Smith v. Shoreline Transportation of Alabama, LLC.

Filing 23

OPINION. Signed by Honorable Judge Myron H. Thompson on 2/18/14. (djy, )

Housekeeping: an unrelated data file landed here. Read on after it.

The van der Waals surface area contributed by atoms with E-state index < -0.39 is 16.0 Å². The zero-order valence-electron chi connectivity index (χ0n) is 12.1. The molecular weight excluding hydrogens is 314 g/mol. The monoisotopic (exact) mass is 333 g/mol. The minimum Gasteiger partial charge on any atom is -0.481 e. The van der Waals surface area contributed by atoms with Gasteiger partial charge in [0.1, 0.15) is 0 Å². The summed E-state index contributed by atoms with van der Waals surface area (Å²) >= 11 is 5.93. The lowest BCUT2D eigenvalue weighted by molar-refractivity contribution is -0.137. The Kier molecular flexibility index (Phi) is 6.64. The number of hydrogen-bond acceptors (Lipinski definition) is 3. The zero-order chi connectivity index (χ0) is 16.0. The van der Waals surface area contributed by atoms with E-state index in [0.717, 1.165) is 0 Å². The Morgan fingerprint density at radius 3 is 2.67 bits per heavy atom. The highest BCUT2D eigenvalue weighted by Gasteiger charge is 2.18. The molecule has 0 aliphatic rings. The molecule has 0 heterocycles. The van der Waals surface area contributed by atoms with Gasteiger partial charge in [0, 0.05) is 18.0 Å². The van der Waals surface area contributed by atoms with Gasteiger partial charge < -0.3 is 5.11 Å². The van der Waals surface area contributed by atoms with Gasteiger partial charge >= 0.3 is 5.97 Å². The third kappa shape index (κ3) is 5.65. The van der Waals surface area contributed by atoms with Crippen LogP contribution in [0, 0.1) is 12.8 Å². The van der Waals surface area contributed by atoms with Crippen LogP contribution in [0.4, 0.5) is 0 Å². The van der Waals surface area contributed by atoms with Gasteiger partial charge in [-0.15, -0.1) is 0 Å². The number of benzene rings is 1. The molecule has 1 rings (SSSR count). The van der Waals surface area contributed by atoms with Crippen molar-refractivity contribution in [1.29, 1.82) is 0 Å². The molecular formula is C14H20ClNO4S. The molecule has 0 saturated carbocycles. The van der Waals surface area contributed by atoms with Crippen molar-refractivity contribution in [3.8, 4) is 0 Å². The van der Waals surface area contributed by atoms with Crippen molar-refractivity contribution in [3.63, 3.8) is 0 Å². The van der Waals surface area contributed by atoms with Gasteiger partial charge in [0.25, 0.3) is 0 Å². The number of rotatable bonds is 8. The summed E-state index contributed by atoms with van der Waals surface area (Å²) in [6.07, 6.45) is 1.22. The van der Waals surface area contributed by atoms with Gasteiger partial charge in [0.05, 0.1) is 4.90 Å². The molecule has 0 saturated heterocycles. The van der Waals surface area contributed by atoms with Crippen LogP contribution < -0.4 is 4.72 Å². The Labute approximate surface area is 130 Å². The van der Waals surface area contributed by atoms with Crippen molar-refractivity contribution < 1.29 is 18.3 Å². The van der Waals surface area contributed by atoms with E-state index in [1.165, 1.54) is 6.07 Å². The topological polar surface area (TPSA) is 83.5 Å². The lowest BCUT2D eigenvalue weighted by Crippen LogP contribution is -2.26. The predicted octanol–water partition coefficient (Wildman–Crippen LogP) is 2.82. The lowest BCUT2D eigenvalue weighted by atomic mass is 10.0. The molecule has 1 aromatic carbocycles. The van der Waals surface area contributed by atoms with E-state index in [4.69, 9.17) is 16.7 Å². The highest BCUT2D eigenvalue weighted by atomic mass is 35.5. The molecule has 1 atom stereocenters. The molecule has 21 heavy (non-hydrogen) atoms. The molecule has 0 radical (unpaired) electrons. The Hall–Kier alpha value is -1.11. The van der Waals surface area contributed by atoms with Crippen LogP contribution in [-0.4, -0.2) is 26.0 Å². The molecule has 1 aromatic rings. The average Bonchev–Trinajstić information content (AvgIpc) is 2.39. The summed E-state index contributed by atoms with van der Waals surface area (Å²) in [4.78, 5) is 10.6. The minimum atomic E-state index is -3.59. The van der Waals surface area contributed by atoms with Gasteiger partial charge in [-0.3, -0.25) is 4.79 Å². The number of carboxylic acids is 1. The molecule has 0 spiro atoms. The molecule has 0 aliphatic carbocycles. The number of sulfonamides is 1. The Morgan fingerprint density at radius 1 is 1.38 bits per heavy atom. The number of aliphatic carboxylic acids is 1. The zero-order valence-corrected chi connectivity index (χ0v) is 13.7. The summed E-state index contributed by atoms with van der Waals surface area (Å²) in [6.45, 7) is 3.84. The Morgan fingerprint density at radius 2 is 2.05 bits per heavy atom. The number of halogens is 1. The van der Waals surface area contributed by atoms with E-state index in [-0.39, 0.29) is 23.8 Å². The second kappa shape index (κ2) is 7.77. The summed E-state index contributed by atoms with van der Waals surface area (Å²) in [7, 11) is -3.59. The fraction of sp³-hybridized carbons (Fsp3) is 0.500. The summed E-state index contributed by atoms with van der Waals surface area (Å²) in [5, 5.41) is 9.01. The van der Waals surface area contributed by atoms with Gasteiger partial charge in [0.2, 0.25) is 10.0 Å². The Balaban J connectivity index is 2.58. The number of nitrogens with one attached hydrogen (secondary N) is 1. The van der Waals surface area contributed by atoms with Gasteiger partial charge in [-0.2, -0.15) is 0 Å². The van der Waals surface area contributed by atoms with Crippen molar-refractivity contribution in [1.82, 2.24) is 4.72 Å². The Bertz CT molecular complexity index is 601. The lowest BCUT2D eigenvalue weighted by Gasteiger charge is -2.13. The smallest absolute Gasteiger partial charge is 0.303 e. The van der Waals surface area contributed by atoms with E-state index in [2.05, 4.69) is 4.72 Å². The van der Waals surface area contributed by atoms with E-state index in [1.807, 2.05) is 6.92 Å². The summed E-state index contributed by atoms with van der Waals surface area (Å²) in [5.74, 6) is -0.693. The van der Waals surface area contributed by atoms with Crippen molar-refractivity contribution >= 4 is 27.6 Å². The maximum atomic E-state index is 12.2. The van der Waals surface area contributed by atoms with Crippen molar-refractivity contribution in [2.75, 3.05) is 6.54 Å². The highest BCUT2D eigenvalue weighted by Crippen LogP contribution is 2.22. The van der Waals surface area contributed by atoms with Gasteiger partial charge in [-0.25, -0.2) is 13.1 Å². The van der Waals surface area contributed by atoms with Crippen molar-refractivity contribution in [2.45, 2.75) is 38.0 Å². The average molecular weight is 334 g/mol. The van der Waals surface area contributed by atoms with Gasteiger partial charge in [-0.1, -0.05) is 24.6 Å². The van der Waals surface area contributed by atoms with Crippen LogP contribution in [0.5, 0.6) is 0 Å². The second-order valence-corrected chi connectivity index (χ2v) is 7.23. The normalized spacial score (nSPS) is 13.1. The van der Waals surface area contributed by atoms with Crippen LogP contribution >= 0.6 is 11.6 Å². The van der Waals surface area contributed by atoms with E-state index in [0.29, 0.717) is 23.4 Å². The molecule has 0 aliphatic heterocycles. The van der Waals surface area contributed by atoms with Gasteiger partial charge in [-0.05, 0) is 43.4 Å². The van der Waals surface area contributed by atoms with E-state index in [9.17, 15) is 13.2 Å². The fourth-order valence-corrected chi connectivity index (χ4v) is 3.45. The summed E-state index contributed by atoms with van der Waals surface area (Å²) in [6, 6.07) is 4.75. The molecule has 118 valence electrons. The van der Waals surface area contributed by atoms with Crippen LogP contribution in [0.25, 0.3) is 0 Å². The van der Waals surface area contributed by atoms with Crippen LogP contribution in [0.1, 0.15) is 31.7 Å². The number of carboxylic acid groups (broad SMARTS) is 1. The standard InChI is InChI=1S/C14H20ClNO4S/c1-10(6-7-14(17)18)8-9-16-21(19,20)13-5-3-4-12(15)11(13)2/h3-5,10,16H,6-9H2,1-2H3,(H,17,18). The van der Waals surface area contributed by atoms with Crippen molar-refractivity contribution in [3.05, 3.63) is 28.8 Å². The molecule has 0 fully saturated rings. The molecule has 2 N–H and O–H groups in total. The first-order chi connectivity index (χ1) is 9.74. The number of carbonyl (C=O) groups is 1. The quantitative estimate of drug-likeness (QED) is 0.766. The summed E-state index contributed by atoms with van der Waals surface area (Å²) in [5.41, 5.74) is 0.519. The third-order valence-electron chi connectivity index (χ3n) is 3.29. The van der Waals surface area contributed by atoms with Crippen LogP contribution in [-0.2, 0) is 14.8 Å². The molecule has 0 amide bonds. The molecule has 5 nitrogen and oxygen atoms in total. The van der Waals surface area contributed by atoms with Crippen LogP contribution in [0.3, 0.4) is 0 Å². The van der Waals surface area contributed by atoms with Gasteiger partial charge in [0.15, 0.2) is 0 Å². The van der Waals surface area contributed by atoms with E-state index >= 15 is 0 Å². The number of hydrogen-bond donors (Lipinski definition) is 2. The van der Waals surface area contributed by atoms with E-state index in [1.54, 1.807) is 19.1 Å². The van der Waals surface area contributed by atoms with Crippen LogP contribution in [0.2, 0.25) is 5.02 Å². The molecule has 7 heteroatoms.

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IN THE DISTRICT COURT OF THE UNITED STATES FOR THE MIDDLE DISTRICT OF ALABAMA, NORTHERN DIVISION RODERICK SMITH, Plaintiff, v. SHORELINE TRANSPORTATION OF ALABAMA, LLC, Defendant. ) ) ) ) ) ) ) ) ) ) CIVIL ACTION NO. 2:13cv402-MHT (WO) OPINION In this lawsuit brought pursuant to the Fair Labor Standards Act (“FLSA”), as amended, 29 U.S.C. § 201 et seq., the court has before it the parties’ joint motion for approval of settlement agreement. The court also has before it the settlement agreement and full and final general release of all claims signed by all parties. Plaintiff Roderick Smith filed his complaint against defendant Shoreline Transportation of Alabama, LLC in federal court, asserting that the company had failed to pay him wages and overtime owed under FLSA. Jurisdiction is proper pursuant to 29 U.S.C. § 216(b) (FLSA) and 28 U.S.C. § 1331 (federal question). Later, the parties filed the pending motion for approval of the settlement agreement. The court held a hearing to discuss this motion and address the settlement agreement. At this hearing, the parties’ counsel represented that the agreement was fair and reasonable. Further, Smith stated that he was satisfied with the agreement. However, the court stated its concern with the provision that would prevent Smith from disclosing the terms and existence of the settlement unless required under law and with the provision in which Smith would release Shoreline from legal claims unrelated to FLSA. When an employee brings a private action under the FLSA and presents a proposed settlement agreement to the district court, “the district court may enter a stipulated judgment after scrutinizing the settlement for fairness.” Lynn’s FoodStores, Inc. v. United States Dept. of Labor, 679 F.2d 1350, 1353 (11th Cir. 1982). 2 Having reviewed the agreement, the court finds that the parties have reached an agreement based on a negotiated, goodfaith compromise of a bona-fide dispute over application of relevant provisions of the FLSA and of wages owed under the FLSA based on the assertion that Smith was not properly compensated for his work and overtime. Furthermore, the court finds, with two exceptions, that the agreement reflects a fair and reasonable resolution of the dispute between the parties. The court will only grant approval of the agreement with two modifications. First, the court rejects the confidentiality provision in the settlement agreement, with result that Smith would not be prevented from disclosing the existence and terms of the settlement agreement, including the amount of the settlement. See Hogan v. Allstate Beverage Co., Inc., 821 F. Supp. 2d 1274, 1283-4 (M.D. Ala. 2011) (Thompson, J.) (finding that confidentiality provisions unequally benefit the employer and frustrate FLSA goals); Dees v. Hydradry, 3 Inc., 706 F. Supp. 2d 1277, 1242; see also Elizabeth Wilkins, Silent Workers, Disappearing Rights: Confidential Settlements and the Fair Labor Standards Act, 34 Berkeley J. Emp. & Lab. L. 109, 113 (2013) (“Congress’s intent to protect both the public’s interest in a well-functioning economy and the vulnerable worker subject to unequal bargaining dynamics militates against secret settlements”). Second, the court rejects the agreement’s provision requiring Smith to release all discrimination claims beyond the FLSA claim raised in this matter. The provision requires release of all discrimination claims, including those arising under Title VII of the Civil Rights Act of 1964, as amended, 42 U.S.C. §§ 1981a, 2000e et al, amongst others. waiver overbroad and The court finds this pervasive unfair. “An employer is not entitled to use an FLSA claim (a matter arising from the employer’s failing to comply with the FLSA) to leverage a release from liability unconnected to the FLSA.” Hogan, 4 821 F. Supp. 2d 1284 (quoting Moreno v. Regions Bank, 729 F. Supp. 2d 1346, 1351 (M.D. Fla. 2010) (Merryday, J.)). Such provisions take advantage of workers seeking to recover backpay who may be willing to waive unknown claims in order to access withheld wages as soon as possible. Id. With the understanding that the proposed settlement incorporates the two modifications discussed above, the court will and an appropriate judgment will be entered to that effect. Of course, if approve the the proposed parties do settlement, not agree with the modifications they can ask within the time allowed by law that the judgment be set aside. DONE, this the 18th day of February, 2014. /s/ Myron H. Thompson UNITED STATES DISTRICT JUDGE

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